By the use of photon correlation spectroscopy in a heterodyne technique, the ultrasonic velocity of transparent fluids can be determined. The quantity measured is the intensity correlation function that forms a damped oscillation. The oscillation frequency value can be found easily by the application of a numerical Fourier transformation. However, a dependence on the sample time of the applied correlator and the oscillation decay time must be taken into account. An estimation for the accuracy of the deduced frequency is given on the basis of a Fourier transformation of noisy synthetic data. For example, we find that a sampling interval of 100 ns, the sound frequency from scattering 514.5-nm light at an angle of 3° would be determined to ±0.3% for a typical near-critical fluid with a sound velocity of 100 m/s. For larger sound velocities, and for fluids far from the critical point, the uncertainty would decrease rapidly.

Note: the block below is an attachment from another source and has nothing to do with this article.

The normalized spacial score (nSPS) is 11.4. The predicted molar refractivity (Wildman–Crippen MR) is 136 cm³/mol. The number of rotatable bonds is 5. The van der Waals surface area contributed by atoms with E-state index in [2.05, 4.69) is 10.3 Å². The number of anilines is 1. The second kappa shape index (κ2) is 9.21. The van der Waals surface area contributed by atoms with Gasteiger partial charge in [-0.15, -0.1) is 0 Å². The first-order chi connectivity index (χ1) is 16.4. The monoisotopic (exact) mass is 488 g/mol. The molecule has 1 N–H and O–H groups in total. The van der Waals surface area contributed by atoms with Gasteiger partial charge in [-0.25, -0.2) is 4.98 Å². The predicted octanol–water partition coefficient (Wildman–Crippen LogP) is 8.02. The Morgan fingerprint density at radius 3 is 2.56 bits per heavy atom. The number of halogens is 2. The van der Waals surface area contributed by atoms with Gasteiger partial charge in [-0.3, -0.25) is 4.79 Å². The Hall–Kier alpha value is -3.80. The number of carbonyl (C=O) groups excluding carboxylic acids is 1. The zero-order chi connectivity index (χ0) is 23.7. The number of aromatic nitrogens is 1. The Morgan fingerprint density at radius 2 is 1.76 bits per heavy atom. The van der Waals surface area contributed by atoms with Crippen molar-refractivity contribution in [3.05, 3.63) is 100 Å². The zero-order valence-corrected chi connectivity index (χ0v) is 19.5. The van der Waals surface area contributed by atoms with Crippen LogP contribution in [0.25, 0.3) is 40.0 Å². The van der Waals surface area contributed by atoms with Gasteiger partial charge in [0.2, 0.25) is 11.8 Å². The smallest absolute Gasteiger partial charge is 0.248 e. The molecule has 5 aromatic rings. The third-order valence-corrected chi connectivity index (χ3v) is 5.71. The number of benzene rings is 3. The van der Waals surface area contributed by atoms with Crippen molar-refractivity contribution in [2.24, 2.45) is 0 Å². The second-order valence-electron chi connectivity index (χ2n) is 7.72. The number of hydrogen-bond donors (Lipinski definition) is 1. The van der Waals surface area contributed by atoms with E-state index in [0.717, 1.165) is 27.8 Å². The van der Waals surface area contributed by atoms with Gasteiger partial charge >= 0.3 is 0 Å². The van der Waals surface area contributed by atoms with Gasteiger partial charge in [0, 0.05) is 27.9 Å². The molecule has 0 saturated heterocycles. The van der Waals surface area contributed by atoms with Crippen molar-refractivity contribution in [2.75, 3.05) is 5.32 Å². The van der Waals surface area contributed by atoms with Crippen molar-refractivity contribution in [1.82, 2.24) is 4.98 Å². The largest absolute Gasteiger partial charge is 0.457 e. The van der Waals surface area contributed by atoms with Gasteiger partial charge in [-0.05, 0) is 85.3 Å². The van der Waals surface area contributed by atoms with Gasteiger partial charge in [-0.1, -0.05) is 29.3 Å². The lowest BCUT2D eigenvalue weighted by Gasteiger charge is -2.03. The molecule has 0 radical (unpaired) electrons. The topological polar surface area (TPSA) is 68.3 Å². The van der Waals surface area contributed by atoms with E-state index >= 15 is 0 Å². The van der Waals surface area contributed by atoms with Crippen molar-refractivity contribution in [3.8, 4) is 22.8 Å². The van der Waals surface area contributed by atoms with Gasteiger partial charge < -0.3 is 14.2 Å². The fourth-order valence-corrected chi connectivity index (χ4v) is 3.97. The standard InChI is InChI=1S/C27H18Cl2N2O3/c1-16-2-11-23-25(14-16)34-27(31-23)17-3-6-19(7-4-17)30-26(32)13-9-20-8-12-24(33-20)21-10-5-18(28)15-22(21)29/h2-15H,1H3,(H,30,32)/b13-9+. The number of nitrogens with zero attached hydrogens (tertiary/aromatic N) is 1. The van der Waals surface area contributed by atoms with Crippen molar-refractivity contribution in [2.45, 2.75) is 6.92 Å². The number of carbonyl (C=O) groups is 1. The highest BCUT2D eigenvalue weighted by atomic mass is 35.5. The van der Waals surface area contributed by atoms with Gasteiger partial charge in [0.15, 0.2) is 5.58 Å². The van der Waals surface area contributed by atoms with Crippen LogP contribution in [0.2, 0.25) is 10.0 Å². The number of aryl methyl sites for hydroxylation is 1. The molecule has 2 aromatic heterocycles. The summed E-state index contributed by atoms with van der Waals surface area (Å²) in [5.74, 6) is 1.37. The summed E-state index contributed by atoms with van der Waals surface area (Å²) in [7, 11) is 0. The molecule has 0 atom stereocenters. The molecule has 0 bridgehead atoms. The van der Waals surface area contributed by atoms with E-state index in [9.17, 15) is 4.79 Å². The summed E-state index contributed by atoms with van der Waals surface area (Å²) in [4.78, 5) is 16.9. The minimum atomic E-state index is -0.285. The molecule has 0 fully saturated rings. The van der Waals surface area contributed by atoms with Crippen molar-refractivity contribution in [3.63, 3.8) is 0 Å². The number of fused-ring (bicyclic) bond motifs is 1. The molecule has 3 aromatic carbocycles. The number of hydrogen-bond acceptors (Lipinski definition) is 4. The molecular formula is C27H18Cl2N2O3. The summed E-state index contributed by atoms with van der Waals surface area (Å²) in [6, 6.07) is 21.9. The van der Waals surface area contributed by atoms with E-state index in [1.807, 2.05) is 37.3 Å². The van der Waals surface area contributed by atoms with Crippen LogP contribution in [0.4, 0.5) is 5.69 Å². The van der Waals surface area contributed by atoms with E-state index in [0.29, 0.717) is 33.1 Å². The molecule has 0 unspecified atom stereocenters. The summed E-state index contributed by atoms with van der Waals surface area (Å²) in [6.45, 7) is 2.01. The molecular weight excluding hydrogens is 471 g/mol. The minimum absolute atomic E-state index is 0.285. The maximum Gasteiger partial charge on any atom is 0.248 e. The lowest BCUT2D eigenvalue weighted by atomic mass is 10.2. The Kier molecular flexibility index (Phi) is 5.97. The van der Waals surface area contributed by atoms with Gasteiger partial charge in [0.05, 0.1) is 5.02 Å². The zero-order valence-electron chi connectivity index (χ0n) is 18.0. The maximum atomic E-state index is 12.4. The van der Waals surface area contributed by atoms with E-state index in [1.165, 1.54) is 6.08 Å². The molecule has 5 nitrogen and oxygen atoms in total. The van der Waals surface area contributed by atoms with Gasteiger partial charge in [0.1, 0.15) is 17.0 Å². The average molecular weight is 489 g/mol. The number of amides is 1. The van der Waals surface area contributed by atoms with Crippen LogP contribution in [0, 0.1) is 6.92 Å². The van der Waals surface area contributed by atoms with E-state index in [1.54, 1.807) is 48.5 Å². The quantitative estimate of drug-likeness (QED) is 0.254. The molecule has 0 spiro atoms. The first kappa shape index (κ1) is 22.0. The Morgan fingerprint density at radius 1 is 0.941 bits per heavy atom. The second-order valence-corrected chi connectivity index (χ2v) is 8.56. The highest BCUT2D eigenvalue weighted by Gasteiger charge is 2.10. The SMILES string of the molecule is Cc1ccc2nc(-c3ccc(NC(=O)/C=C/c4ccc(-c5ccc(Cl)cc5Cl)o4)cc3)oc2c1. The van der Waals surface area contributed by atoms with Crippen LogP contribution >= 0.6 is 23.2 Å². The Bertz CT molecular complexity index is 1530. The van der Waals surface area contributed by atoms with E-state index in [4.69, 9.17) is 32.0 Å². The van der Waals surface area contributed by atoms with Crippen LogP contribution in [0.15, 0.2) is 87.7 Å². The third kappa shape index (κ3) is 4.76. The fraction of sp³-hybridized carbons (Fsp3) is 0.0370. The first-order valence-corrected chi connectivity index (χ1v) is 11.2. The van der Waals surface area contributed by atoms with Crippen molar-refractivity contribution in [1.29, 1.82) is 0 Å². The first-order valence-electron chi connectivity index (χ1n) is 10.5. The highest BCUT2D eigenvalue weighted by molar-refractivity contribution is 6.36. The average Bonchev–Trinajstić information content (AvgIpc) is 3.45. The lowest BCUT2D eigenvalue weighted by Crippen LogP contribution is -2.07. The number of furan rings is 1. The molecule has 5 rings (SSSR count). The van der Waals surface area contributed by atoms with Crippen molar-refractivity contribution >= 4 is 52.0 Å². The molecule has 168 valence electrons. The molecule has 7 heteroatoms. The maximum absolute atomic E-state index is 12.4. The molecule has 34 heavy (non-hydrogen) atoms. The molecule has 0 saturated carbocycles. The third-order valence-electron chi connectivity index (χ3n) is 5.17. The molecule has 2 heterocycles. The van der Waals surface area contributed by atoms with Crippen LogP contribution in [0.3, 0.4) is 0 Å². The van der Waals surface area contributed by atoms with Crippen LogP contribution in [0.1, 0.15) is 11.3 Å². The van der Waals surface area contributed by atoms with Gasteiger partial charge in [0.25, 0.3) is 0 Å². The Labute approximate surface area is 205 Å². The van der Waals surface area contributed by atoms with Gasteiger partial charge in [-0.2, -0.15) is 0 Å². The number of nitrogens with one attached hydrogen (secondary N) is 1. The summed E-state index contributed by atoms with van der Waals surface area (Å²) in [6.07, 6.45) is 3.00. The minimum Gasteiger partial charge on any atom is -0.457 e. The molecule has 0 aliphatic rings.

© 1993 Optical Society of America
Kjeld Kraft and Alfred Leipertz, "Sound velocity measurements by the use of dynamic light scattering: data reduction by the application of a Fourier transformation," Appl. Opt. 32, 3886-3893 (1993)